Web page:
Peas drying inside where it’s a bit cooler. They will be great to eat in winter. (Mary Lowther photo)

Peas drying inside where it’s a bit cooler. They will be great to eat in winter. (Mary Lowther photo)

Mary Lowther column: Moving into beans as heat wave fried peas

I sowed both pole and bush beans because bush beans produce earlier and

By Mary Lowther

A week of record heat burned the leaves on my peas, curtailing production so much that I’ve pulled them out already and have sown beans in their stead to reuse the trellis. You have to love twofers, but it’s small comfort when facing climate change. Many pea pods grew quite short so I’m drying these for pea soup in the winter and saving peas in the longer pods to sow next year in the hope they will be more heat resistant. I pulled off the pods and laid them out to dry inside, away from the sun because they would deteriorate too quickly. Once the pods dry I’ll break out the peas and let them dry again before storing them in a cool, dark place.

Peas develop nitrogen in nodules on their roots but the plants take up this nitrogen and store it in their seeds, the peas. Nutrients taken up for plant development are removed from the soil, so we must replenish this loss for the next crop because peas don’t add nitrogen to the soil once they set seeds. I left the pea roots to compost in place and amended the soil with organic fertilizer at the rate of two litres per square foot.

I sowed both pole and bush beans because bush beans produce earlier and, with the later bearing pole beans, we end up with a longer eating season. Bush beans usually also need some kind of support so they don’t fall over. I sowed both types of beans about eight inches apart on both sides of the trellis and plan to support the bush beans with twine wound around stakes on the outside of the beans. I’ll water them every day till they sprout, then use the same routine as the rest of the garden, following the present stage three restrictions required by the CVRD.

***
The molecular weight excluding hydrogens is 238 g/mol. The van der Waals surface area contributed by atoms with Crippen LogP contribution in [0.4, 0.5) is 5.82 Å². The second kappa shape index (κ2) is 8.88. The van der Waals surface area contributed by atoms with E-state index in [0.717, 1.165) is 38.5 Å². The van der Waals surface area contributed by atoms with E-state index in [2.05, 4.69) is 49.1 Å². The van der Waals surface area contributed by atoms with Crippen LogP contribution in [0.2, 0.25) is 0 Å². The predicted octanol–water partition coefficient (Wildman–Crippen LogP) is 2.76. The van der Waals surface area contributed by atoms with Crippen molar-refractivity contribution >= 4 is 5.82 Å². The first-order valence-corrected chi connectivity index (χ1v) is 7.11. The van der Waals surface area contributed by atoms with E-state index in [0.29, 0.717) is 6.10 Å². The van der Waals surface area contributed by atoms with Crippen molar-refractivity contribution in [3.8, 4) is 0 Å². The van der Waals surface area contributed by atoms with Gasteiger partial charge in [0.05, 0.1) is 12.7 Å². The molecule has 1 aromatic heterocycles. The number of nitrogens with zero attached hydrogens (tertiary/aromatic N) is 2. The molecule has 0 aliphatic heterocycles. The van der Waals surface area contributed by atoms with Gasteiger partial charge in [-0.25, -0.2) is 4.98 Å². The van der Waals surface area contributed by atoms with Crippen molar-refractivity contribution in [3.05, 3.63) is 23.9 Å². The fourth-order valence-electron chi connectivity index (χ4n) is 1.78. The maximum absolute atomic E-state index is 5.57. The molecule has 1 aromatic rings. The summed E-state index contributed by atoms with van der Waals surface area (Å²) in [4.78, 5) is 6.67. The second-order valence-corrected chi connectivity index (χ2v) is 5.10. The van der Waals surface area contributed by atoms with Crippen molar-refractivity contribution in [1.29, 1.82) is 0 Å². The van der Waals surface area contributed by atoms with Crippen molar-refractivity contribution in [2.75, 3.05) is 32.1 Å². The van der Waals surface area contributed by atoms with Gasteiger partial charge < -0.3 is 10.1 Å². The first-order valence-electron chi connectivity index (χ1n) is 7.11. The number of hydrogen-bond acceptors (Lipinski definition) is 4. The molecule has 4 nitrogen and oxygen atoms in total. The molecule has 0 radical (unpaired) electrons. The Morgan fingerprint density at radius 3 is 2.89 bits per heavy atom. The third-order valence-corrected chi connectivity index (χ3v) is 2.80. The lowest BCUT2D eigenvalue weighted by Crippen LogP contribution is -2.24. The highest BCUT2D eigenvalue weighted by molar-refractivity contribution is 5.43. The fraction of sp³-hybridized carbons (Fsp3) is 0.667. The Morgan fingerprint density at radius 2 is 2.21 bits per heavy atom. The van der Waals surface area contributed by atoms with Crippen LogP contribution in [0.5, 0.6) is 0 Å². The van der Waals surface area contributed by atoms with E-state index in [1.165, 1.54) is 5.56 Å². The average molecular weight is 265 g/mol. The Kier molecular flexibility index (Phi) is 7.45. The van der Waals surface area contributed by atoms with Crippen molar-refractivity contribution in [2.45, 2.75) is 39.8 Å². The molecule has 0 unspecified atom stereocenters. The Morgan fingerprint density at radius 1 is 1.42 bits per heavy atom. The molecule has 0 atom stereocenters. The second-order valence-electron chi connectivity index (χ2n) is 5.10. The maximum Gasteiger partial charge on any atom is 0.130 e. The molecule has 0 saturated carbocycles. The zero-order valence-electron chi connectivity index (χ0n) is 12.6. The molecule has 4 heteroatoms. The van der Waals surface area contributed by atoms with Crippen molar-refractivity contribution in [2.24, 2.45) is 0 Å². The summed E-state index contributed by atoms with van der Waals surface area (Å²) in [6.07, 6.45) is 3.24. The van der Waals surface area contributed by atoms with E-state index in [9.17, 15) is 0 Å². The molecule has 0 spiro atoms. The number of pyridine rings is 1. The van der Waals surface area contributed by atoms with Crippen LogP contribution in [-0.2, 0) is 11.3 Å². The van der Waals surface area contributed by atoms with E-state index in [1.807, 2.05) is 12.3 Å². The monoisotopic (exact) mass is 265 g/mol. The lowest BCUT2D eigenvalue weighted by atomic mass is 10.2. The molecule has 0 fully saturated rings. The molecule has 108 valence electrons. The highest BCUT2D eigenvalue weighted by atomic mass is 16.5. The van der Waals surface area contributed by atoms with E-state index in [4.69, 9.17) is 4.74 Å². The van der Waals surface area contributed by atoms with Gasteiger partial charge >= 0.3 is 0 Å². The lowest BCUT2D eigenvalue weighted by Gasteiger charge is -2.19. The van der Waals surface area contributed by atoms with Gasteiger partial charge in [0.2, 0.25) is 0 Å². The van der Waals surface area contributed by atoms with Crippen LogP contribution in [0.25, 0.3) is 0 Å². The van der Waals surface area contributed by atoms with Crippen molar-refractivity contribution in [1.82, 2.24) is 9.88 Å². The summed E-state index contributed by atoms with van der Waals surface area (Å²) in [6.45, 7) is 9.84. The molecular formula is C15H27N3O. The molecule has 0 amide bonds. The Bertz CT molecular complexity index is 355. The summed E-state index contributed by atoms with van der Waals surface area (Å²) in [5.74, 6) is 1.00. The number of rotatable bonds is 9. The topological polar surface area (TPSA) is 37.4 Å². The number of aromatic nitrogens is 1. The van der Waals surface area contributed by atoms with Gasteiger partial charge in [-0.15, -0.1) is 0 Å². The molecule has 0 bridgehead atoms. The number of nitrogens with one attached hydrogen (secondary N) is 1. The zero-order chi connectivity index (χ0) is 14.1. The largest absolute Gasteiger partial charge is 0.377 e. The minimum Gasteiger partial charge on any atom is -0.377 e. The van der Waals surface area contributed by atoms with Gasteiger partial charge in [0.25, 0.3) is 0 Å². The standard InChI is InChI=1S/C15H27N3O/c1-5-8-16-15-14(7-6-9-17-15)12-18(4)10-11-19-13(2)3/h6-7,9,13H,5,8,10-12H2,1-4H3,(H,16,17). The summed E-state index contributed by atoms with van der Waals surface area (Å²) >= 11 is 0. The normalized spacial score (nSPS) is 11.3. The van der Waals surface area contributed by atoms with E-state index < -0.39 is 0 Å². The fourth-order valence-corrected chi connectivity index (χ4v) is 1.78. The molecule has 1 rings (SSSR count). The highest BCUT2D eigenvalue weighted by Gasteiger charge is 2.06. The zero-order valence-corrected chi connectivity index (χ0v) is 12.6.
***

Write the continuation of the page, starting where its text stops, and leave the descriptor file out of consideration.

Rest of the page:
I’ll tag the best plants for seed saving, not for eating, and when I get tired of eating and freezing, I’ll dry the rest for winter meals. About mid-August I plan on undersowing with a low-growing winter cover crop like crimson clover that can get a head start before winter sets in.

Legumes like beans and peas contain abundant protein when they’re well grown. I plan to grow a protein-rich crop in every season I can to augment a balanced diet. Well grown potatoes and corn also contain good levels of protein, especially when corn has been nixtamalized; that is, cooked with lime, dried and ground into masa flour, thus unlocking many nutrients, including niacin and protein, but figuring out how to do this is another story best told by the Aztecs who discovered this process.

Historians have spent millenia recording great battles, detailing the exploits of kings and generals good and bad. Very few have taken the time to notice the agriculturists whose hard work put the food on their tables, even though Napoleon himself told them that “An army marches on its belly.” When I mentioned that to David he replied that past historians, like today’s mass media, needed crisis and hysteria to sell their product. The only time agriculture was mentioned was during a famine.

Do you suppose that, once climate change has made food production impossible, the guilty will comfort themselves by blaming the farmer? As Jean Baptiste Karr (himself an agriculturist) once said, “The more things change, the more they stay the same.”

Please contact with questions and suggestions since I need all the help I can get.